But it’s also clear Korver can help the Jazz, in the obvious ways and the subtle ones too. It wouldn’t be surprising to see the Jazz to end some of their games with him on the floor, thanks to the gravity his shooting threat provides. And he’s less of a defensive liability than one would expect at this point in his career; he’s actually pretty solid on that end, still. Overall, the Jazz made a significant step forward through the trade.


At Spectrum Center, Charlotte, N.C.

Tipoff • Friday, 5:00 p.m. MST

TV • AT&T SportsNet

Radio • 1280 AM, 97.5 FM

Records • Jazz 10-12; Hornets 11-10 

Last meeting • Jazz, 106-94 (Feb 9)

About the Jazz • New acquisition Kyle Korver’s status is to be determined for Friday’s game, dependent on physicals for the players in the trade and travel factors… Jazz are 1-6 when Donovan Mitchell is unavailable or leaves a game due to injury… Rudy Gobert has 87 dunks through the Jazz’s first 22 games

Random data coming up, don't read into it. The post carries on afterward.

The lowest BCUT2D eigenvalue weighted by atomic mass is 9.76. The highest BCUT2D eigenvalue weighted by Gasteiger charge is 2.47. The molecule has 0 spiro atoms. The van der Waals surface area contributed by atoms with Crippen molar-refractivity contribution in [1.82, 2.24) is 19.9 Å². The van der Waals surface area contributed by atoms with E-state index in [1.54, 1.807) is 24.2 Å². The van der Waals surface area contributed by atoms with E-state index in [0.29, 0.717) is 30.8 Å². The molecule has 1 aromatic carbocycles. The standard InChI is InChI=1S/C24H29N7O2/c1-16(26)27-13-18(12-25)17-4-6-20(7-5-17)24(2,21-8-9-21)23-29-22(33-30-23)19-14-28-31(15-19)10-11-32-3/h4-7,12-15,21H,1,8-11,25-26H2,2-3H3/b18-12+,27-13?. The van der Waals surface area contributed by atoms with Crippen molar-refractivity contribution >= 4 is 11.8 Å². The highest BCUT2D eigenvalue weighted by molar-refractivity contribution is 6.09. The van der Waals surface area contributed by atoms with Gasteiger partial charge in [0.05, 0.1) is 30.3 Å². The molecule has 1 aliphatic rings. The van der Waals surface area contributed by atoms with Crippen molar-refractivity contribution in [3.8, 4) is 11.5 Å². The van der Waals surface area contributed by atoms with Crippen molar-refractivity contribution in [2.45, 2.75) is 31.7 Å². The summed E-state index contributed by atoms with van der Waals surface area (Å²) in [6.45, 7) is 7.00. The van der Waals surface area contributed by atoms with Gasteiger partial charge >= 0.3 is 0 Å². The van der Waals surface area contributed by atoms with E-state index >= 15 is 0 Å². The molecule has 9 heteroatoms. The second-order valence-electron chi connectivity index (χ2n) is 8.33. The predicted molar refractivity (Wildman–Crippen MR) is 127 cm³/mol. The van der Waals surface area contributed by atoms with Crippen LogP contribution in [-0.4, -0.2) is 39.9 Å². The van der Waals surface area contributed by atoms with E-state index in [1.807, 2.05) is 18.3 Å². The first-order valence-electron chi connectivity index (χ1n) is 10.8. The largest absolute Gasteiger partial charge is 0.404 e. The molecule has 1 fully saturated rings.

About the Hornets • Kemba Walker is far and away Charlotte’s leading threat, averaging over 27 points per game... Second year guard Malik Monk was a “very limited” participant at Thursday’s practice, leaving his status in doubt for Friday’s game... Other than Walker and Monk, only Hornet who averages double figures is Jeremy Lamb